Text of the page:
Alpha Decay

Radioactive decay involves the spontaneous splitting of heavy unstable isotopes. The isotope splits to create two or more stable particles. One of the three main types of radioactive decay is known as alpha decay (α-decay).

An alpha particle is a name given to a particle that contains two protons and two neutrons. It is identical to a helium nucleus (no electrons). In alpha decay, the unstable isotope will emit an alpha particle, along with a more stable isotope (or isotopes). The masses of the elements are conserved during alpha decay.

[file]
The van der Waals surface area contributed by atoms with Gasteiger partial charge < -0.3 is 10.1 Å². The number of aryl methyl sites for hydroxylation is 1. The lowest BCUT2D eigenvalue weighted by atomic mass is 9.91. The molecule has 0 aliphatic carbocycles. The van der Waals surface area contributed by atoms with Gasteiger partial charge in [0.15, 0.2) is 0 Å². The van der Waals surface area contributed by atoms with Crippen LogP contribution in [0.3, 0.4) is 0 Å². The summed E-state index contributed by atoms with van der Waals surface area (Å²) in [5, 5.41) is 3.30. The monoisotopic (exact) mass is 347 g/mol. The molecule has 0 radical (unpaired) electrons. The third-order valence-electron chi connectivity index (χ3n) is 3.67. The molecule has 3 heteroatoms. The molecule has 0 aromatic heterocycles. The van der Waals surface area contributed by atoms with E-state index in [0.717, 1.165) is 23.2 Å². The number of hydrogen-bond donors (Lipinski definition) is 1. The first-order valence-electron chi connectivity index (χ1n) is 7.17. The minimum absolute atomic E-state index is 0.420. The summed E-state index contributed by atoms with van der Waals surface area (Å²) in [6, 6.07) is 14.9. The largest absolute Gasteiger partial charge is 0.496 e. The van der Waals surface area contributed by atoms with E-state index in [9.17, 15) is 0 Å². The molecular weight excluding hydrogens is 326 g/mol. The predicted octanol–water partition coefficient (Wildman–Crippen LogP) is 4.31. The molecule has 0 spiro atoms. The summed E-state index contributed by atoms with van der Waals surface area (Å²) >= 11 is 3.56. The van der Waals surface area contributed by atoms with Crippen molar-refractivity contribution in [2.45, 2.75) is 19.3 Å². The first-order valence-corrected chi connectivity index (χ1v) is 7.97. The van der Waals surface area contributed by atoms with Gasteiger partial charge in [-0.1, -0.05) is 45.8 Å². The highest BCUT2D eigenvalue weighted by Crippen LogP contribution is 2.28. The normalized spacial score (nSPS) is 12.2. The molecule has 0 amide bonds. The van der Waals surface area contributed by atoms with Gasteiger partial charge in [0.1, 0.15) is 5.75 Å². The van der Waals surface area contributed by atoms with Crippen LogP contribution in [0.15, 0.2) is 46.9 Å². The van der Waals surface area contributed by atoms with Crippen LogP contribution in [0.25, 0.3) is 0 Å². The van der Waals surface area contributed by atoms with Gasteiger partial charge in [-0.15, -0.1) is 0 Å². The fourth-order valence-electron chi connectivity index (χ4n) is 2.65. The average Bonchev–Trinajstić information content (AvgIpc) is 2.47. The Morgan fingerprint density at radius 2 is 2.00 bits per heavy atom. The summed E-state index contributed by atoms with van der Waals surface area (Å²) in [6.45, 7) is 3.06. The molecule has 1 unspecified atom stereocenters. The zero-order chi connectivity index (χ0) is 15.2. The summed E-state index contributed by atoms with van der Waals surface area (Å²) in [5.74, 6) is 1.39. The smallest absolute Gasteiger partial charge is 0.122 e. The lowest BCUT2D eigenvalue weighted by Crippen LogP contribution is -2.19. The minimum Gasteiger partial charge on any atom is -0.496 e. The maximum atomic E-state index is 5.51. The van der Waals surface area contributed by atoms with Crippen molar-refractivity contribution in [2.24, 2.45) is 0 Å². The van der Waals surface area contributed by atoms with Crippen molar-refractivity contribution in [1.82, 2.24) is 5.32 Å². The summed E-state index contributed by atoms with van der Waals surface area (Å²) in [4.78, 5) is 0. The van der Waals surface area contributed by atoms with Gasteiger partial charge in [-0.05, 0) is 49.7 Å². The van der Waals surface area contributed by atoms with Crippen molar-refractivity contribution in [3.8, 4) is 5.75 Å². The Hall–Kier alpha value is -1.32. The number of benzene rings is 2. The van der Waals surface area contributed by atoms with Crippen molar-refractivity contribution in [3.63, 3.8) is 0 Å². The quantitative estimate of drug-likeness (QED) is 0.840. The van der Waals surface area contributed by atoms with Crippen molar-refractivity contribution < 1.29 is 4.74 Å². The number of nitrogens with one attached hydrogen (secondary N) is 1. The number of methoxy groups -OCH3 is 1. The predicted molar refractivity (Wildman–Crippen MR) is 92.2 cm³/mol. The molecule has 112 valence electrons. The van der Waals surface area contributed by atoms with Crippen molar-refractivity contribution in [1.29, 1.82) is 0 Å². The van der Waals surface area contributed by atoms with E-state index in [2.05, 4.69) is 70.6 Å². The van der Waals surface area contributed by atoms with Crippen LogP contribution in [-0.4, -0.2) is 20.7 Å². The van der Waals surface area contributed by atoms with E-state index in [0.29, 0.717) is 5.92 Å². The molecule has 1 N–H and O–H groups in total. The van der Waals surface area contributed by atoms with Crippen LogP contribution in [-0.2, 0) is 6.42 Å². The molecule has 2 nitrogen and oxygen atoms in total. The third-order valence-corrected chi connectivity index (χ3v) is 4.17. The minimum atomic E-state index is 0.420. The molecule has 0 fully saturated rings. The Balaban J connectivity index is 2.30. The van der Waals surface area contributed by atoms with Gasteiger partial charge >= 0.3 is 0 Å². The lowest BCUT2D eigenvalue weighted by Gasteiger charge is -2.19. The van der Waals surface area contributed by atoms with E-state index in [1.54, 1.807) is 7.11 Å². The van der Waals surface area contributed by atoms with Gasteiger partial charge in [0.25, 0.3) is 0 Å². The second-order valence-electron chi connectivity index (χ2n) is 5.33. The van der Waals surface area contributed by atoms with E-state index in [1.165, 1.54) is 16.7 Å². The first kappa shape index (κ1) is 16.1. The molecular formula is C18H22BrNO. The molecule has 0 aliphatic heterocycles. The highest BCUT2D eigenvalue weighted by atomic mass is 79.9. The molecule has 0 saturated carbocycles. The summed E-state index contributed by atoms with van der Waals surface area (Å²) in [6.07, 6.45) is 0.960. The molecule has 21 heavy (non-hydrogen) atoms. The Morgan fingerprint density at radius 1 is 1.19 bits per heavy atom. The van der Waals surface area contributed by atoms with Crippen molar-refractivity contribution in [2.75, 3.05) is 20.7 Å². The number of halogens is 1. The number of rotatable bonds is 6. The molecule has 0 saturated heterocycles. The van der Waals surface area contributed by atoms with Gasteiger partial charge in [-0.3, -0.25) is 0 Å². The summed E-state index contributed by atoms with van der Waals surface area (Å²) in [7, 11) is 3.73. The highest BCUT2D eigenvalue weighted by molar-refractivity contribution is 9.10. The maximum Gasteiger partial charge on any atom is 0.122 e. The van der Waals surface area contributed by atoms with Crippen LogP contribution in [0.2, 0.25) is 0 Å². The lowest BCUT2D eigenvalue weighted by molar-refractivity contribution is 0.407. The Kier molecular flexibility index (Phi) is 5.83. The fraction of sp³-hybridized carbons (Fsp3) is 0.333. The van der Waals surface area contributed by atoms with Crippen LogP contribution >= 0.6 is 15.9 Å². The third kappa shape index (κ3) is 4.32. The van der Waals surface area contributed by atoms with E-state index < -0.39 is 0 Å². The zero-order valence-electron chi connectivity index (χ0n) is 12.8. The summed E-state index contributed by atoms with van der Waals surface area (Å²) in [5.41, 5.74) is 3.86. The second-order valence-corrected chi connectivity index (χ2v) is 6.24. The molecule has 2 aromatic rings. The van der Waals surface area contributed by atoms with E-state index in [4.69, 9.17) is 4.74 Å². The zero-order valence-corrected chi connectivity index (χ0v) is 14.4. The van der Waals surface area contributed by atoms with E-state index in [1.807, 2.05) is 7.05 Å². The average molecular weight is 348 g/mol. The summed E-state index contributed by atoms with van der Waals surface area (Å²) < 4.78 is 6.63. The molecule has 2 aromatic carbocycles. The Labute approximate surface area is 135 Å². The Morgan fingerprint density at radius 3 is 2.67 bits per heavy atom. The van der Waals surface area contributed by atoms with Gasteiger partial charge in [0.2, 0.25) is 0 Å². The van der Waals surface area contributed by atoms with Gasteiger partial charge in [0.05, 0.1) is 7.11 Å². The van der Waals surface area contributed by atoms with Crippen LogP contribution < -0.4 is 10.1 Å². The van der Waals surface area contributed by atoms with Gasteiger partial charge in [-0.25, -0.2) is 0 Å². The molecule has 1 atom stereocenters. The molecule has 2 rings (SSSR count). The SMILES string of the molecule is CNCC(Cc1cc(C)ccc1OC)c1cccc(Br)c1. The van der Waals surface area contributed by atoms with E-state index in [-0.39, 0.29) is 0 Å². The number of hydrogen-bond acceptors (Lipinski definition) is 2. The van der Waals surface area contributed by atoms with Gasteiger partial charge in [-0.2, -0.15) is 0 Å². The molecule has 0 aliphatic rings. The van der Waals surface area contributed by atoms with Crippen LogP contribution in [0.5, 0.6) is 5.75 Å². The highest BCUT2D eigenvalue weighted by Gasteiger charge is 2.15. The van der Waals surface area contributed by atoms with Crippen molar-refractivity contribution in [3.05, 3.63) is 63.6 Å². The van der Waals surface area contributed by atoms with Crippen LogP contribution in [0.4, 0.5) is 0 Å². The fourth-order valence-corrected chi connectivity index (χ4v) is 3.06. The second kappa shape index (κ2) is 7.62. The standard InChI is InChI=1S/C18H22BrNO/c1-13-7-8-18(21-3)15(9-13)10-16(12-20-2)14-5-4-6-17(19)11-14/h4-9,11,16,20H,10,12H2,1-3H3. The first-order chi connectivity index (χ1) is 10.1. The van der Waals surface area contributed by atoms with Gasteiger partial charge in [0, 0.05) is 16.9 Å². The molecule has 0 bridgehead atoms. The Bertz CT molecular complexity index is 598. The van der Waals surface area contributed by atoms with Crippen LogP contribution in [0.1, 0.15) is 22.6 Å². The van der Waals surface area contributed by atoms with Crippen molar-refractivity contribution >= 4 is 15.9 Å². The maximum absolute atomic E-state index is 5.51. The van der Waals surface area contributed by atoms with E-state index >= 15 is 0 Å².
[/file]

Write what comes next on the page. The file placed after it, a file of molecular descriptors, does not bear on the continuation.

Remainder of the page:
Examples:

1. The alpha decay of platinum-175



In this reaction, platinum-175 undergoes α-decay to produce osmium-171.

2. The alpha decay of uranium-238



In this reaction, uranium-238 undergoes α-decay to produce thorium-234.

Related Links:

Chemistry
Nuclear Chemistry
Beta Decay
Gamma Decay
Nuclear Fusion
Nuclear Reactions



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